Auto Repair Help

by Lance Wright

The hub and bearing assembly is attached to the Steering Hubspindle and steering knuckle of a vehicle’s front suspension. The hub and bearings provide a rotation point for the wheel, as well as support for the weight of the vehicle on the spindle or axle. Rear wheel drive vehicles use tapered roller bearings for the front wheels. The wheel bearings are placed in the hub with the tapered ends facing one another. The inner bearing is larger than the outer bearing due to the need for increased support for the wheel. The outer races of the wheel bearings are pressed into the hub assembly. The wheel bearings are lubricated with bearing grease and are completely serviceable. Bearing preload (the tightness) is set with the hub retaining nut. The hub retaining nut is secured to the spindle and torqued to a specified setting and is secured using a cotter pin.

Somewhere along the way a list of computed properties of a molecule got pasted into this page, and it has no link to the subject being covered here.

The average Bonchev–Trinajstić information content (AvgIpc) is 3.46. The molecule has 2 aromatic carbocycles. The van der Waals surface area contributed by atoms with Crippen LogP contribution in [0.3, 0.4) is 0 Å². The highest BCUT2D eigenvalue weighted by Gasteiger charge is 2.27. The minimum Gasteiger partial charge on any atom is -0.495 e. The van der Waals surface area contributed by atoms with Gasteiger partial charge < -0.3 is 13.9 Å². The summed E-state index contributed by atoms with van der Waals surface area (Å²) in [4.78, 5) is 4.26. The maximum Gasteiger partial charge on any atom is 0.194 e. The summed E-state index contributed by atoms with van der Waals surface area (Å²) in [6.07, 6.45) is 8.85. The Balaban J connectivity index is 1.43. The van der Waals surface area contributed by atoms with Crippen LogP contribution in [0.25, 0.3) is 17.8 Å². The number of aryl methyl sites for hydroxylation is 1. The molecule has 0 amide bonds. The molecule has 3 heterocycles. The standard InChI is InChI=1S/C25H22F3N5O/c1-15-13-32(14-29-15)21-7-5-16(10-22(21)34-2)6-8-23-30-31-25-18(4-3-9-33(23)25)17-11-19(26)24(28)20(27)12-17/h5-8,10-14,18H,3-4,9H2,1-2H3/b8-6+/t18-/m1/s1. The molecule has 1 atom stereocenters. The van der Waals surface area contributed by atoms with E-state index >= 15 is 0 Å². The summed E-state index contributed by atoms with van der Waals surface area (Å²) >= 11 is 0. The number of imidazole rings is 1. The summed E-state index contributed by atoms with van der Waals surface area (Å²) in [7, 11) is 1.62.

Front wheel drive vehicles generally use sealed roller bearings pressed into the hub. These bearings are usually only serviced as an assembly and since they are sealed, require no maintenance. Some front wheel drive bearing designs use tapered roller bearing assemblies. This type of wheel hub design is generally a press fit and bearing preload is set using spacers.

(Lance owned his own auto repair shop for 30 years before retiring in 2006.)

One response to “Steering Hub”

  1. Jeff Davis says:

    Is it possible to loosen the steering on a Chevy Equinox 2013 LTZ. My mother has a hard time turning the wheel.

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